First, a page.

Words and the First World War provides a highly detailed discussion of its topic, based on extensive research of soldiers’ diaries, letters, postcards, published memoirs, and trench newspapers, as well as newspapers and other materials produced on the home front. It constitutes one of the most authoritative discussions of trench talk and wartime slang, and forms part of a longer tradition of lexicography stretching back to John Brophy and Eric Partridge’s Songs and Slang of the British Soldier, 1914-1918 (1930) and The Long Trail: Soldiers’ Songs and Slang, 1914-1918 (1965). Yet despite the thoroughness of the research, the book lacks a clear analytic focus. Major questions raised by the language of wartime are avoided or are dealt with in a cursory manner. The section “Sex and Gender” focuses primarily on descriptions of prostitution and the attribution of female names to weapons by soldiers, while there is little discussion of the social function of words, and in particular the languages of the wartime “moral economy.” The discussion of the terms “shirker,” “profiteer,” and “hoarder” is descriptive but does not fully account for the powerful new meanings these words accrued in a wartime context defined by shortages and unequal sacrifice. The existing scholarly literature on language in wartime, including Walker’s own fine co-edited volume (with Christophe Declercq) Languages and the First World War (2016) is rarely mentioned, with the notable exception of Paul Fussell’s canonical work on literary language, The Great War and Modern Memory (1975). A more detailed discussion of the literature in the field could have benefited both academic and nonacademic readers.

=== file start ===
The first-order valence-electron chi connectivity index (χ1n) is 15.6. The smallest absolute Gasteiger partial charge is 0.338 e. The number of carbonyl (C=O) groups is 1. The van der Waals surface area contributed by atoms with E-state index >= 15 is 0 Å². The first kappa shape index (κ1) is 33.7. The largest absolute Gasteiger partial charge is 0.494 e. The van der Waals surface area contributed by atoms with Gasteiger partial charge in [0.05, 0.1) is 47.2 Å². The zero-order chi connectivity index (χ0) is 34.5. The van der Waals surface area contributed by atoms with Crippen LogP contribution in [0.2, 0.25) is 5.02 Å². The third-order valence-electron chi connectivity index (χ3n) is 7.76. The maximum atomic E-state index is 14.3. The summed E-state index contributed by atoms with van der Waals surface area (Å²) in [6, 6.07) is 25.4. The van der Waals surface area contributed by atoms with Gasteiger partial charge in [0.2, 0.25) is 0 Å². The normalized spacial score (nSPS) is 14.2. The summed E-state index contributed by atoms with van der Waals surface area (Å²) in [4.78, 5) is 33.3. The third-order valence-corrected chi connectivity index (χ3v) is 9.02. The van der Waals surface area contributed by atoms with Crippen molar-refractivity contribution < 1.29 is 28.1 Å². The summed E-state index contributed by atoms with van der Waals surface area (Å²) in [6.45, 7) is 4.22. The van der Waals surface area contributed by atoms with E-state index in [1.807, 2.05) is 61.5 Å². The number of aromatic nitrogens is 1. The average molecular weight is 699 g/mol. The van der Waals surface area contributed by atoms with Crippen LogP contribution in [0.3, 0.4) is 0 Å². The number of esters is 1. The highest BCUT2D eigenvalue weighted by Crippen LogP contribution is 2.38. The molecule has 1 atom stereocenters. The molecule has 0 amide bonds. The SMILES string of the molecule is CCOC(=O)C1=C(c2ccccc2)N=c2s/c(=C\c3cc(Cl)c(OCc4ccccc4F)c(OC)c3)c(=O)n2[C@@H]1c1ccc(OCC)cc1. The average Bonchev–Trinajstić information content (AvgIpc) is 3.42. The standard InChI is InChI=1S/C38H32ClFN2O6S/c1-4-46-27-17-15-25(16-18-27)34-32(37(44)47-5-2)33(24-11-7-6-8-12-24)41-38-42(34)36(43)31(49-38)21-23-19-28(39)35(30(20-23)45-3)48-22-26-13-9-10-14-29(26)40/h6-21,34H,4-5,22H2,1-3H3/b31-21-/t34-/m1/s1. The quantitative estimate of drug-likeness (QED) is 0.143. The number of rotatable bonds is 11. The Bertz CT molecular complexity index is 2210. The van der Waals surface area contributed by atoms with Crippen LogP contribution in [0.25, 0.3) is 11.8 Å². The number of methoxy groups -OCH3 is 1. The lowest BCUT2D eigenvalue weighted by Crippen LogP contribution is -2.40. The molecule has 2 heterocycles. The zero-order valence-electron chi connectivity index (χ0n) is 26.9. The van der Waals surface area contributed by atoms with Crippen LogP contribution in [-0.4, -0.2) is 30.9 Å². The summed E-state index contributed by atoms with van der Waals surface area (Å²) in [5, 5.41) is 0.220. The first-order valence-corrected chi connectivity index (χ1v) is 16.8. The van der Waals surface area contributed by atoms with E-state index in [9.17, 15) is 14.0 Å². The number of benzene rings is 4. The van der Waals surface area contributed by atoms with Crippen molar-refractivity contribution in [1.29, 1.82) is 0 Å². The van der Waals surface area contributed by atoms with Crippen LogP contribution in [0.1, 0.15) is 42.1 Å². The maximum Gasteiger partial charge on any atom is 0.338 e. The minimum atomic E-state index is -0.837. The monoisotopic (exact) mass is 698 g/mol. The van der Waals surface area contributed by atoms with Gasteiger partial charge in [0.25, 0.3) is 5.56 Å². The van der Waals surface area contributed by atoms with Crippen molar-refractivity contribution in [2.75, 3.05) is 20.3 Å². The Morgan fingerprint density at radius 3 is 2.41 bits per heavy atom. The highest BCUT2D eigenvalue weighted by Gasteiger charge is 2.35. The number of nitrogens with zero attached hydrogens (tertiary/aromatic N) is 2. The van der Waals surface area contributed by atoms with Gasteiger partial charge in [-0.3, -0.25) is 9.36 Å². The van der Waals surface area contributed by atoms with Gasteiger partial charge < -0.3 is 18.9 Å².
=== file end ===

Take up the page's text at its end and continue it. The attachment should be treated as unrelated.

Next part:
A more fundamental issue lies in Walker’s seeming reluctance to draw broad conclusions from the considerable primary source material he has amassed and presented. The book finishes by stating that “the overwhelming impression is of people using language as play, a deadly game in cases of propaganda, but creative nonetheless. Seeing the subject in this light offers no simple resolution, no underlying answer; but a conflicting complexity as people tried to understand a situation that, at anything beyond the simplest level, could not be comprehended” (p. 299). The words of the First World War were confused and muddled, and the sheer depth of soldiers’ linguistic inventiveness is difficult to summarize. Yet, despite this, patterns do clearly emerge from Walker’s material, in particular the manner in which words offered a path to emotional survival, through both avoidance and play. By making bolder conclusions about the social and emotional function of words for soldiers and civilians, this book could have made a significant contribution to the historiography of the First World War. But despite these limitations, it still provides a comprehensive, colorful, and highly engaging exploration of how the First World War transformed the English language.     

Citation: Alex Dowdall. Review of Walker, Julian, Words and the First World War: Language, Memory, Vocabulary. H-Ideas, H-Net Reviews. November, 2018. URL: